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On the temperature-responsive polymers and gels based on N-propylacrylamides and N-propylmethacrylamides.


We studied the behavior in water of polymers, microgels, and macrogels based on the following four monomers: N-isopropylacrylamide (NiPA), N-isopropylmethacrylamide (NiPMA), N-n-propylacrylamide (NnPA), and N-n-propylmethacrylamide (NnPMA). The thermal phase separation of polymers in water as well as of microgels in the aqueous dispersion was examined by a combination of turbidity measurements and differential scanning calorimetry (DSC). The hydrodynamic radius of microgels and the swelling degree of macrogels (fine cylindrical bulk gels) were also examined as a function of temperature using the dynamic light scattering and the microscopic method, respectively. It was found that all the polymers prepared are water-soluble and clearly exhibit the phase separation on heating. The phase separation temperature varies depending on the constituent monomers and becomes higher in the order of NiPMA > NiPA > NnPMA > NnPA. The endothermic enthalpy from the heating DSC curves increases in the order of NnPMA > NnPA approximately NiPMA > NiPA. The same trends were observed in the microgels based on NiPA, NiPMA, and NnPA, which were synthesized via chemical cross-linking with N,N'-methylenebis(acrylamide) (Bis). Although we were unable to synthesize the microgel of NnPMA due to a low water solubility of the monomer, its bulk gel was obtained by gamma-ray irradiation to an aqueous poly(NnPMA) solution at a dose of 10 kGy. An irradiation-cross-linked NiPMA gel was also prepared as a counterpart to the Bis-cross-linked gel. We then studied the gel collapses upon heating by use of the chemically cross-linked gels based on NiPA, NiPMA, and NnPA as well as of the irradiation-cross-linked NnPMA and NiPMA gels. All the gels underwent the collapse transition at a certain temperature which is close to or slightly higher than the phase separation temperature of the corresponding polymer solutions or microgel dispersions. These results indicate that in both the linear and cross-linked polymers there is no difference in the thermally induced interactions between the segments as well as between the segment and the solvent, but these interactions are dependent on the structure of the constituent monomers, i.e., whether the alpha-carbon bears a hydrogen atom or a methyl group and whether the N-propyl group is branched or straight chain. The structure dependence was discussed in terms of amide-amide and amide-water hydrogen bondings as well as of a possible hydrogen bonding of solvent water with the H-C bond of the alkyl groups. Then, water clustering around both the alkyl and the amide groups was considered.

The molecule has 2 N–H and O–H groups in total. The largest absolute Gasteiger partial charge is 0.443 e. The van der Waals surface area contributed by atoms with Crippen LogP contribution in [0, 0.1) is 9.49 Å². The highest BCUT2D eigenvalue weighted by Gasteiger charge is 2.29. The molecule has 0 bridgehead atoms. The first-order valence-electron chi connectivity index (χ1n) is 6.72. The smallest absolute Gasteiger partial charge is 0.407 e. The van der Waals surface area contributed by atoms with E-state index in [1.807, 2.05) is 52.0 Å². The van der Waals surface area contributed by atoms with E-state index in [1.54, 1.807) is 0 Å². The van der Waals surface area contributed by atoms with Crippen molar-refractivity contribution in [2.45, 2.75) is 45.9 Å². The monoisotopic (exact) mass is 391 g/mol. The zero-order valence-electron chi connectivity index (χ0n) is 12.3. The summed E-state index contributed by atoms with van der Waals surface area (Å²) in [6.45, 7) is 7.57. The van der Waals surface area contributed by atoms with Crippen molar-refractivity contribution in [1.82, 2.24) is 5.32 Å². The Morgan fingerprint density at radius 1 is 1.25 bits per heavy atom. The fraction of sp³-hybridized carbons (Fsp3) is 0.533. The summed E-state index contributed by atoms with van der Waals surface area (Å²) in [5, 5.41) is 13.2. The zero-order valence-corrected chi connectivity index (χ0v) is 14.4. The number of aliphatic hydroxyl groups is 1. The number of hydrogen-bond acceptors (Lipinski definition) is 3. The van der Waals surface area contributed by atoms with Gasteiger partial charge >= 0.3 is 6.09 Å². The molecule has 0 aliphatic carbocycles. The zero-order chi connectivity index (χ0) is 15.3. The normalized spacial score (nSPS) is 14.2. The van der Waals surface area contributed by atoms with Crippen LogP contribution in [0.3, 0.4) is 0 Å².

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    Institute of Applied Biochemistry, University of Tsukuba, Tsukuba, Ibaraki 305-8572, Japan.



    Dose-Response Relationship, Drug
    Hydrogen Bonding
    Magnetic Resonance Spectroscopy
    Models, Chemical
    Spectrophotometry, Infrared

    Pub Type(s)

    Journal Article
    Research Support, Non-U.S. Gov't



    PubMed ID